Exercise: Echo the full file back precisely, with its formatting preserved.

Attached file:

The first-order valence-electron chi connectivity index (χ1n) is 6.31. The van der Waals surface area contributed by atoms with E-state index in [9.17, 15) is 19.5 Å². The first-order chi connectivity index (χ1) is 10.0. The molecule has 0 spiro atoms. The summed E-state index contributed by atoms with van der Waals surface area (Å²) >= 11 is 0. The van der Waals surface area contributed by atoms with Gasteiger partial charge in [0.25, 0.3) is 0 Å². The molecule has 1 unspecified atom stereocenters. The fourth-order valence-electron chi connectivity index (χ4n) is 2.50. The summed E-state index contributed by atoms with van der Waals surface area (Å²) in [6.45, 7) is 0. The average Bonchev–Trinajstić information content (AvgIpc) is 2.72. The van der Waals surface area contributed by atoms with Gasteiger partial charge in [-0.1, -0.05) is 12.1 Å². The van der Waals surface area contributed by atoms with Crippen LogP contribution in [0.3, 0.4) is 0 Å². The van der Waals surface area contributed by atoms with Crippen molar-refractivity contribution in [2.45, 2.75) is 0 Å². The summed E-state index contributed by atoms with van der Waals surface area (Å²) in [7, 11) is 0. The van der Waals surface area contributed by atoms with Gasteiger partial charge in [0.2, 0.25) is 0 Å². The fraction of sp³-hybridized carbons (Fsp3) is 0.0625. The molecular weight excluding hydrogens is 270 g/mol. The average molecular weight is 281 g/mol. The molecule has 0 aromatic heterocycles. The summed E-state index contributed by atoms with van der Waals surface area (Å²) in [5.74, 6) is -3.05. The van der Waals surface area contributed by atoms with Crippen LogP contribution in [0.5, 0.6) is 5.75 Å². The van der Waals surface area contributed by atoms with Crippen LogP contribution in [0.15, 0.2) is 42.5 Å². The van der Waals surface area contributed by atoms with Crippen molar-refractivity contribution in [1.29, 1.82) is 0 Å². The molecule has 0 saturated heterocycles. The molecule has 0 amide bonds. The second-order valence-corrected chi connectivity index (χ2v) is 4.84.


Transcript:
The first-order valence-electron chi connectivity index (χ1n) is 6.31. The van der Waals surface area contributed by atoms with E-state index in [9.17, 15) is 19.5 Å². The first-order chi connectivity index (χ1) is 10.0. The molecule has 0 spiro atoms. The summed E-state index contributed by atoms with van der Waals surface area (Å²) >= 11 is 0. The van der Waals surface area contributed by atoms with Gasteiger partial charge in [0.25, 0.3) is 0 Å². The molecule has 1 unspecified atom stereocenters. The fourth-order valence-electron chi connectivity index (χ4n) is 2.50. The summed E-state index contributed by atoms with van der Waals surface area (Å²) in [6.45, 7) is 0. The average Bonchev–Trinajstić information content (AvgIpc) is 2.72. The van der Waals surface area contributed by atoms with Gasteiger partial charge in [-0.1, -0.05) is 12.1 Å². The van der Waals surface area contributed by atoms with Crippen LogP contribution in [0.3, 0.4) is 0 Å². The van der Waals surface area contributed by atoms with Crippen molar-refractivity contribution in [2.45, 2.75) is 0 Å². The summed E-state index contributed by atoms with van der Waals surface area (Å²) in [7, 11) is 0. The van der Waals surface area contributed by atoms with Gasteiger partial charge in [0.2, 0.25) is 0 Å². The fraction of sp³-hybridized carbons (Fsp3) is 0.0625. The molecular weight excluding hydrogens is 270 g/mol. The average molecular weight is 281 g/mol. The molecule has 0 aromatic heterocycles. The summed E-state index contributed by atoms with van der Waals surface area (Å²) in [5.74, 6) is -3.05. The van der Waals surface area contributed by atoms with Crippen LogP contribution in [0.5, 0.6) is 5.75 Å². The van der Waals surface area contributed by atoms with Crippen LogP contribution in [0.15, 0.2) is 42.5 Å². The van der Waals surface area contributed by atoms with Crippen molar-refractivity contribution in [1.29, 1.82) is 0 Å². The molecule has 0 saturated heterocycles. The molecule has 0 amide bonds. The second-order valence-corrected chi connectivity index (χ2v) is 4.84.